Tomorrow is our tenth wedding anniversary.
Ten years of more struggles and joys than anyone could have prepared me for.
It's been incredible!
In celebration of this wonderful milestone, I have a special guest post.
Written by some one who is clebrating with me.
Some one who knows me really well.
Oh yes, it is.
Welcome to the blog Dave!
Dave wrote this as a part of a writing assignment for school. This was written shortly after he started his quest towards his second degree this past fall.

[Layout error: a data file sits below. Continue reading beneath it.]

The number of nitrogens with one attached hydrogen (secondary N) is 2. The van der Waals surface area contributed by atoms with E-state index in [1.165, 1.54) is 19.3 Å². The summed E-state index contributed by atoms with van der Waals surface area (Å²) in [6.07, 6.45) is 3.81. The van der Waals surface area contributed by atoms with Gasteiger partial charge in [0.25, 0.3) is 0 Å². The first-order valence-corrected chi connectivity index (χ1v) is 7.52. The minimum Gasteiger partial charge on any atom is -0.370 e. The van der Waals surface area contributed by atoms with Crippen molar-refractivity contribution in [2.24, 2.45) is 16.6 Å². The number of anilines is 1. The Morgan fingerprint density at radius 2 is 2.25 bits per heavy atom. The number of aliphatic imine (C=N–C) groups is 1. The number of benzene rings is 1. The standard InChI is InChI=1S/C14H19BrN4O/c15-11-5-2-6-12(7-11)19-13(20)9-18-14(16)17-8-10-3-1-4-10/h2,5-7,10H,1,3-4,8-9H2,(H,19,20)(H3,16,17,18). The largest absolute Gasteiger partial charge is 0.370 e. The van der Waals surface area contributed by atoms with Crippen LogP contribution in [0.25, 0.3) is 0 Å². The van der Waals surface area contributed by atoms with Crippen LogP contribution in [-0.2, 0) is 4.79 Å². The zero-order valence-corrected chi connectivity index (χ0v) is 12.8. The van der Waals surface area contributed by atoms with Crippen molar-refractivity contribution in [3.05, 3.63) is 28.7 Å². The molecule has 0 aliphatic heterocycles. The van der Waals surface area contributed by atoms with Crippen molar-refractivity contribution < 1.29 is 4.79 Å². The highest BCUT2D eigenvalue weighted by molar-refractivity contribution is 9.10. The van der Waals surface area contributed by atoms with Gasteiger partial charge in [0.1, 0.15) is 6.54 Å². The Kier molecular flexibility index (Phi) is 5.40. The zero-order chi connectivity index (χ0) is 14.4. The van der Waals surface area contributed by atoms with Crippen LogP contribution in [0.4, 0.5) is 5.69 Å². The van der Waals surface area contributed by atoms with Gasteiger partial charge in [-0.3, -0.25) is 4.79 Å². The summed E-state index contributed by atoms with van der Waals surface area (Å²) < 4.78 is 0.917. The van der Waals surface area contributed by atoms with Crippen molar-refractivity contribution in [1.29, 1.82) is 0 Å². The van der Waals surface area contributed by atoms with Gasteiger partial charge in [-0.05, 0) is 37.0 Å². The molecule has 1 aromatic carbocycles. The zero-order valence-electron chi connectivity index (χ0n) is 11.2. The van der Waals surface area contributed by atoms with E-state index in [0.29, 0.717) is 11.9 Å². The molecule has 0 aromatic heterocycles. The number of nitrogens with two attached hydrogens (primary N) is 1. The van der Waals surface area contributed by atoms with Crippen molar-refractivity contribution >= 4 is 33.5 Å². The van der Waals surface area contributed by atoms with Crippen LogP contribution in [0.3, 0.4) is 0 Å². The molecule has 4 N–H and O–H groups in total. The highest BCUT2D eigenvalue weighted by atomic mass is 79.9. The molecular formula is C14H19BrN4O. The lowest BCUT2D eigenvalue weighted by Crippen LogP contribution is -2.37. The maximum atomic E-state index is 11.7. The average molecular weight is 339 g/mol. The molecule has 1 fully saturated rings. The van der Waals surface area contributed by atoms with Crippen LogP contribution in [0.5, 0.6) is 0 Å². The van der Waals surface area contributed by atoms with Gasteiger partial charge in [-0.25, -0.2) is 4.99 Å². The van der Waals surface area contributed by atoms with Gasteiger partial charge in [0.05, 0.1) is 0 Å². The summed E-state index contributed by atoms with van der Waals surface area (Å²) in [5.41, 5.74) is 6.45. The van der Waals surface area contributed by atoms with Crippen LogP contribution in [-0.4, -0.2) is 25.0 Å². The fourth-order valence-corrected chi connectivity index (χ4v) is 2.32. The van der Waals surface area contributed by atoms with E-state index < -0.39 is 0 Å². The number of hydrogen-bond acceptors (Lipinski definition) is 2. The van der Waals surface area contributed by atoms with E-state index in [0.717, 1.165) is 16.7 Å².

(He got an A by the way)
Worth Waiting For
A kiss is just a kiss, or is it? When we think of boys and girls playing spin the bottle, is there any significant meaning to a kiss? When we think of Judas, betraying Jesus, was a kiss just a kiss? To many, a kiss is not much of an event. In some cultures it is as commonplace as a handshake. It is the simple pressing and smacking of lips, or maybe just the nuzzling of two noses. For me, a kiss is something special; something reserved for a special someone. My first kiss was a moment in my life that I will always remember.